understanding holistically how this complex material (PGA graphite)
performs in service. Indeed it allowed Oldbury to achieve 45 years'
operation and one reactor at Wylfa continues to operate."
The value of this life extension can be estimated by considering that
operation of a 500-megawatt power station turbine/generator unit (roughly
the size of Oldbury) for four years generates revenue of approximately
£1.7 billion for the electricity produced. Hence life extension of four
years for Oldbury and Wylfa corresponds to approximately £5 billion.
Additionally, since nuclear is a low- carbon energy source, considerable
benefits to the environment are realised by life extension of the nuclear
fleet. For example, a coal-fired power station of the same output as the
combined Oldbury and Wylfa power stations operated for four years would
emit approximately 60,000,000 tonnes of CO2. The Bristol
research has therefore played a significant role in helping the UK meet
its CO2 reduction targets.
Current work at Bristol is directed at understanding the behaviour of the
graphite used in AGR reactor cores, as well as possible routes for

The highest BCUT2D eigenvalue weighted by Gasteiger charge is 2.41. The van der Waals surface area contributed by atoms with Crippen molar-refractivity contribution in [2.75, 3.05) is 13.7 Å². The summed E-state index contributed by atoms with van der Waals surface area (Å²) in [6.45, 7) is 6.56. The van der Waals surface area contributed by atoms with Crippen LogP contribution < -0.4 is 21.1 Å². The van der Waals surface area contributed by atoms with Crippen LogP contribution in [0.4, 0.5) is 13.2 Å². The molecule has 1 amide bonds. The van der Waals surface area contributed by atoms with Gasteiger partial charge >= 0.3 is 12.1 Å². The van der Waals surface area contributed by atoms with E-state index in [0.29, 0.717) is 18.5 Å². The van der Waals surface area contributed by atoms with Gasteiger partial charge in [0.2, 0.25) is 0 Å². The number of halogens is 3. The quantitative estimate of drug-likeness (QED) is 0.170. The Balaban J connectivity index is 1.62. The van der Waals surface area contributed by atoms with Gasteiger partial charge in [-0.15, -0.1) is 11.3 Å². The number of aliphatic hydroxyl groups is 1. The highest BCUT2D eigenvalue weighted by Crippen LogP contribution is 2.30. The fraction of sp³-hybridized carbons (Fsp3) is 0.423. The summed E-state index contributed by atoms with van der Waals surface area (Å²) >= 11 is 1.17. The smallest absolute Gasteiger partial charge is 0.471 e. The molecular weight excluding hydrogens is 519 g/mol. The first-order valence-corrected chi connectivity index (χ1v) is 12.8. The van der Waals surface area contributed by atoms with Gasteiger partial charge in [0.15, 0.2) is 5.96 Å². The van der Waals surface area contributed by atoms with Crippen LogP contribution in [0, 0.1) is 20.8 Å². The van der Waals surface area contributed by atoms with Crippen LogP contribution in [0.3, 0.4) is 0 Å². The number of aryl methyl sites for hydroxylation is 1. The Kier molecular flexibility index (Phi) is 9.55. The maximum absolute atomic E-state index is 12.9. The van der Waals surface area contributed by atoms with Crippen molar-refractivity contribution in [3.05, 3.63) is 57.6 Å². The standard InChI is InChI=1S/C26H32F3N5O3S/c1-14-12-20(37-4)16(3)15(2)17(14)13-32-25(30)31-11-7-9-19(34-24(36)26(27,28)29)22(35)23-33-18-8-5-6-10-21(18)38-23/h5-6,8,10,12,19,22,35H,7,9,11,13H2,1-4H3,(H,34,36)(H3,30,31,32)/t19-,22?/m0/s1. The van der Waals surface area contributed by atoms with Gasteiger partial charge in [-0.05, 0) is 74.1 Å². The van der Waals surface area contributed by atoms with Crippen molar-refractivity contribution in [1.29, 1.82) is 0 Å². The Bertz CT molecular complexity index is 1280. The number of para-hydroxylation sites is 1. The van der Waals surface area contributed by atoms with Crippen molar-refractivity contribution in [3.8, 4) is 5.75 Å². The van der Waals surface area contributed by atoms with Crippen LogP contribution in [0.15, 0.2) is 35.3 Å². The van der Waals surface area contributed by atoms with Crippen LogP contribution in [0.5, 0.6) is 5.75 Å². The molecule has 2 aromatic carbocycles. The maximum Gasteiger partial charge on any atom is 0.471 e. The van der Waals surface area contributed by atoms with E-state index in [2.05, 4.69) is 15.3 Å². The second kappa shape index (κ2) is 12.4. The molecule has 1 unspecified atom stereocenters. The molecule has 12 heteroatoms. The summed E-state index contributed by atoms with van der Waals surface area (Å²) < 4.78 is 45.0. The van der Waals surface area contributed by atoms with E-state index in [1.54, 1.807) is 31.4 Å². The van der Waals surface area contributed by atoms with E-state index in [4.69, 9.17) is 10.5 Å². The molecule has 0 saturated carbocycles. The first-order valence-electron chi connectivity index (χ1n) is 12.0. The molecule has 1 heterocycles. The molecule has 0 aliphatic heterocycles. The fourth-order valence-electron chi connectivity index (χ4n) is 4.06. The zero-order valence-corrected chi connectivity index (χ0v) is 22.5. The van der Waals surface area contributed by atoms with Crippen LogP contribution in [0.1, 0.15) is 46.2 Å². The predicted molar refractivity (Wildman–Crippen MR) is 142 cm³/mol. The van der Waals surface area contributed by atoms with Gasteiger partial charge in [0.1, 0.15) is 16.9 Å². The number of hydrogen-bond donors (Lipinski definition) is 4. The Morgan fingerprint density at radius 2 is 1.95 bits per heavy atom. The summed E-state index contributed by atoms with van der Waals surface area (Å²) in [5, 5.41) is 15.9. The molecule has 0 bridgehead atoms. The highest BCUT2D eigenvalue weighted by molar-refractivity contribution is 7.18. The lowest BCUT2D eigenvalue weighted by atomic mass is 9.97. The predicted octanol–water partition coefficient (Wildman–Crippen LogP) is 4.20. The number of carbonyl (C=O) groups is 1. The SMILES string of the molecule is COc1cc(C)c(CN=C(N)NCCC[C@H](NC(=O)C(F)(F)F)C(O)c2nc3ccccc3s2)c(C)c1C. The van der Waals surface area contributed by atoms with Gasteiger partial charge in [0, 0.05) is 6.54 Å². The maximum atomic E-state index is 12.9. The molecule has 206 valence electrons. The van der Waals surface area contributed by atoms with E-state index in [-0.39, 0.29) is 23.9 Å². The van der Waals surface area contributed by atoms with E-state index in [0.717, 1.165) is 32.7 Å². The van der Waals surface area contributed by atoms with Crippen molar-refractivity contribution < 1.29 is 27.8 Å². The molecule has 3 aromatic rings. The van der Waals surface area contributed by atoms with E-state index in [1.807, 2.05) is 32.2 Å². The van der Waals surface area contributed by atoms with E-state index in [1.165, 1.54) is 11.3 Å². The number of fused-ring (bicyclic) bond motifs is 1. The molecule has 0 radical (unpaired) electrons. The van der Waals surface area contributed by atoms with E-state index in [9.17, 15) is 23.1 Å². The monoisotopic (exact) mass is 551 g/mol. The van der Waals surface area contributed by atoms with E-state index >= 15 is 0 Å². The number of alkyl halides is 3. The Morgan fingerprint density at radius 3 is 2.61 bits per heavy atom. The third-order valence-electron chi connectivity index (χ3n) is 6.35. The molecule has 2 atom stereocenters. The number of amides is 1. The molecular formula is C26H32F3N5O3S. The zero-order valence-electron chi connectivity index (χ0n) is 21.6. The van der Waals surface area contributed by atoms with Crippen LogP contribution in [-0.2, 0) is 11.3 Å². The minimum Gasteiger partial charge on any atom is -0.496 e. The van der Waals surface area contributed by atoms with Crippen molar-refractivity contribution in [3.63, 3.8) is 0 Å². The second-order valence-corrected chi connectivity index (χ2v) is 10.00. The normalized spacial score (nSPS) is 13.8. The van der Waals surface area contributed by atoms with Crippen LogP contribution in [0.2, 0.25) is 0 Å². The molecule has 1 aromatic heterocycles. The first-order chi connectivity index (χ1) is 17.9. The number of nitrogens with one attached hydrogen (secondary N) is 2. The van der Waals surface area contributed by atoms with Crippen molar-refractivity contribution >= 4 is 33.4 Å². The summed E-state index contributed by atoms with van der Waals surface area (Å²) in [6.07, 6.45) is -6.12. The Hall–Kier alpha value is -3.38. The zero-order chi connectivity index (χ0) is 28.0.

Sources to corroborate the impact
[a] Technical Manager, Engineering Function, Magnox Ltd. Provided a
letter of support to corroborate the assertion that the research at
Bristol was significant and important in furthering the understanding of
PGA graphite, and that this work was used to support the safety case that
allowed a lifetime extension.
[b] Health & Safety Executive, http://www.hse.gov.uk/aboutus/meetings/iacs/nusac/021007/p04.pdf.
Highlighted Bristol's FIB work to map pore interconnectivity in graphite
and measure pore sizes, as part of the Magnox safety-related research
[c] ONR-D1-OBA-PAR-11-025, http://www.hse.gov.uk/nuclear/pars/2011/oldbury-6.pdf.
Gives details of the extension of the Oldbury power station from 31
December 2008 to the end of December 2012 (Introduction) and details of
supporting work on the graphite safety case (section 3.3).